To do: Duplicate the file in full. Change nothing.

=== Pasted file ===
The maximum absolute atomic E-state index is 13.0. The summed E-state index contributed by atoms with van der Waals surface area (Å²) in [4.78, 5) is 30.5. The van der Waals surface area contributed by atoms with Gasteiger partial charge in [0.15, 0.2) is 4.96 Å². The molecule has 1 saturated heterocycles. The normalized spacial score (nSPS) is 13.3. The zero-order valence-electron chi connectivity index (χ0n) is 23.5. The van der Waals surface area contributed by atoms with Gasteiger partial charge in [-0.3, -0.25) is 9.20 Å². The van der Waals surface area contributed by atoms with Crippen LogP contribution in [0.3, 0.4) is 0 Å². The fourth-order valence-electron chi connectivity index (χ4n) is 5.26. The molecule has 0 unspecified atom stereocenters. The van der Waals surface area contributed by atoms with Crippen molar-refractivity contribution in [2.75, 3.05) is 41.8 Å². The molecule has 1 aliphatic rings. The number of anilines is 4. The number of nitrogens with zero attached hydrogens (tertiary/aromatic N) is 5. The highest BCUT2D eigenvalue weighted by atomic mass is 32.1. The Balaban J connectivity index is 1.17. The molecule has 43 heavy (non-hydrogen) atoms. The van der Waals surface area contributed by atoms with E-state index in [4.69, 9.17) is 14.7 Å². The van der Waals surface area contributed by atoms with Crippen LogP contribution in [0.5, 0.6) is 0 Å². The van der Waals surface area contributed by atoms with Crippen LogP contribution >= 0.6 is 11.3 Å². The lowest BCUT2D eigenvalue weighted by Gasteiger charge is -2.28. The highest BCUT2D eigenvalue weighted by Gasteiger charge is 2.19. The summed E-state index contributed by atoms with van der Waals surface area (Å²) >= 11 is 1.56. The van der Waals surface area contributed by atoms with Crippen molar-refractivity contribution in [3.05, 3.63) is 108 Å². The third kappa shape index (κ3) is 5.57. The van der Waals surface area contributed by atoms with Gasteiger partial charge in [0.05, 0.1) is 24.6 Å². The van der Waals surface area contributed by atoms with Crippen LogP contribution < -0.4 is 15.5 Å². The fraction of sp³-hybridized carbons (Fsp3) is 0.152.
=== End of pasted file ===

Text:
The maximum absolute atomic E-state index is 13.0. The summed E-state index contributed by atoms with van der Waals surface area (Å²) in [4.78, 5) is 30.5. The van der Waals surface area contributed by atoms with Gasteiger partial charge in [0.15, 0.2) is 4.96 Å². The molecule has 1 saturated heterocycles. The normalized spacial score (nSPS) is 13.3. The zero-order valence-electron chi connectivity index (χ0n) is 23.5. The van der Waals surface area contributed by atoms with Gasteiger partial charge in [-0.3, -0.25) is 9.20 Å². The van der Waals surface area contributed by atoms with Crippen LogP contribution in [0.3, 0.4) is 0 Å². The fourth-order valence-electron chi connectivity index (χ4n) is 5.26. The molecule has 0 unspecified atom stereocenters. The van der Waals surface area contributed by atoms with Crippen molar-refractivity contribution in [2.75, 3.05) is 41.8 Å². The molecule has 1 aliphatic rings. The number of anilines is 4. The number of nitrogens with zero attached hydrogens (tertiary/aromatic N) is 5. The highest BCUT2D eigenvalue weighted by atomic mass is 32.1. The Balaban J connectivity index is 1.17. The molecule has 43 heavy (non-hydrogen) atoms. The van der Waals surface area contributed by atoms with E-state index in [4.69, 9.17) is 14.7 Å². The van der Waals surface area contributed by atoms with Crippen LogP contribution in [0.5, 0.6) is 0 Å². The van der Waals surface area contributed by atoms with Crippen LogP contribution >= 0.6 is 11.3 Å². The lowest BCUT2D eigenvalue weighted by Gasteiger charge is -2.28. The highest BCUT2D eigenvalue weighted by Gasteiger charge is 2.19. The summed E-state index contributed by atoms with van der Waals surface area (Å²) >= 11 is 1.56. The van der Waals surface area contributed by atoms with Crippen molar-refractivity contribution in [3.05, 3.63) is 108 Å². The third kappa shape index (κ3) is 5.57. The van der Waals surface area contributed by atoms with Gasteiger partial charge in [0.05, 0.1) is 24.6 Å². The van der Waals surface area contributed by atoms with Crippen LogP contribution < -0.4 is 15.5 Å². The fraction of sp³-hybridized carbons (Fsp3) is 0.152.